31October2014

Articles

3000 Ghanaians Deported In 2013

Nearly 3,000 Ghanaians were deported to Ghana from various countries around the world in 2013. An additional 140 Ghanaians were mass deported within the same period.

Data from the Ghana Immigration Service (GIS) revealed that as many as 2,940 Ghanaians were deported to Ghana last year while the number of Ghanaians who were refused entry into the various countries they were travelling to at airports amounted to 676.

The United Kingdom tops the list of European countries while Libya deported the highest number of Ghanaians.

The deportees came from several countries such as Germany, Holland, Canada, United States of America (USA), Spain and Saudi Arabia.

Head of Public Affairs of the Ghana Immigration Service, Assistant Comptroller of Immigration (ACOI), Francis Palmdeti, told The Finder that illegal stay and overstay constitute the main reasons for the deportations.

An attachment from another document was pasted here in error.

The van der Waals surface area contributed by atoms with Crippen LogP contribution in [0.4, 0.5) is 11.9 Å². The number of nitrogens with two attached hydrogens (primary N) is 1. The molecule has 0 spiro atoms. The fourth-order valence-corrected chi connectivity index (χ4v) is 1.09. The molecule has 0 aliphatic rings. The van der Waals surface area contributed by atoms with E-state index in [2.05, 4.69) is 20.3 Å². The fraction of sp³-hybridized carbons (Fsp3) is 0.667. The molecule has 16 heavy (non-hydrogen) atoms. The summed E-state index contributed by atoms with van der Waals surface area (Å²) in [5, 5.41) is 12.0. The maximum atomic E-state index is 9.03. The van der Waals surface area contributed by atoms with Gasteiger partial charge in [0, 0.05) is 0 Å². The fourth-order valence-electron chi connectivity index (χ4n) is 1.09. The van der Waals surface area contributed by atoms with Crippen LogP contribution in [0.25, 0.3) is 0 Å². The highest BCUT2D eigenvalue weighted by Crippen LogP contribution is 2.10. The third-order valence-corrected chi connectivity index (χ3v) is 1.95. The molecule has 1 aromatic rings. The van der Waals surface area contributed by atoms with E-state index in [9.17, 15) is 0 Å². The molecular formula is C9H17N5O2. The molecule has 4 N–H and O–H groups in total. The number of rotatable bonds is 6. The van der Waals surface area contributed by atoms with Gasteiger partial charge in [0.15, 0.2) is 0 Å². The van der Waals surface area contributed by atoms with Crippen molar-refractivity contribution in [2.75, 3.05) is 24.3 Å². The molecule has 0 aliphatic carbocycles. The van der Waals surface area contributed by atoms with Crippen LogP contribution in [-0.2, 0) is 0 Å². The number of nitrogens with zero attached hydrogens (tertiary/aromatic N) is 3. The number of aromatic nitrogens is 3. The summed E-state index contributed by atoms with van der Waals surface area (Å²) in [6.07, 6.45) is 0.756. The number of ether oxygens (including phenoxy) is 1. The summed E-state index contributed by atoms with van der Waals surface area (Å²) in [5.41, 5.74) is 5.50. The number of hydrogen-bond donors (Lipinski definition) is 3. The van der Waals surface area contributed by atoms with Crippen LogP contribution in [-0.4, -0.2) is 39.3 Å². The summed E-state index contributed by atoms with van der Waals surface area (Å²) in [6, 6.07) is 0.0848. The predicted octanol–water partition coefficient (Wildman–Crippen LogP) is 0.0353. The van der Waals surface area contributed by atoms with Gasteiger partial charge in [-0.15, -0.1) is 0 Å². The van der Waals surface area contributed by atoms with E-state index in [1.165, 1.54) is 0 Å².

According to the data, a total of 237 Ghanaians were voluntarily repatriated from various countries to Ghana last year.

The GIS information also indicate that 179 people who hid aboard ships (stowaways) in order to obtain free passage into other countries were also arrested and deported to Ghana.

ACOI Palmdeti emphasised that Libya continues to deport Ghanaians on commercial flights, hence the huge number of deportees for the year under review.

He advised Ghanaians to use legal channels to acquire proper travelling documents to avoid maltreatment in destination countries.

ACOI Palmdeti said migrants with falsified documents and doubtful status, coupled with fear of authorities, usually endure unfair treatment and hostilities in destination countries.

He assured that GIS was committed to ensure Ghanaians travel with proper documents and use legal channels to their destinations.

ACOI Palmdeti, therefore, encouraged the public to obtain valid travelling documents to enhance free movement of persons across the globe.

He appealed to all prospective travellers to contact GIS for the necessary information on their trips and ascertain whether their documents are genuine because undocumented migrants faced extreme forms of exploitation and hostilities in destination countries.

Source: The Finder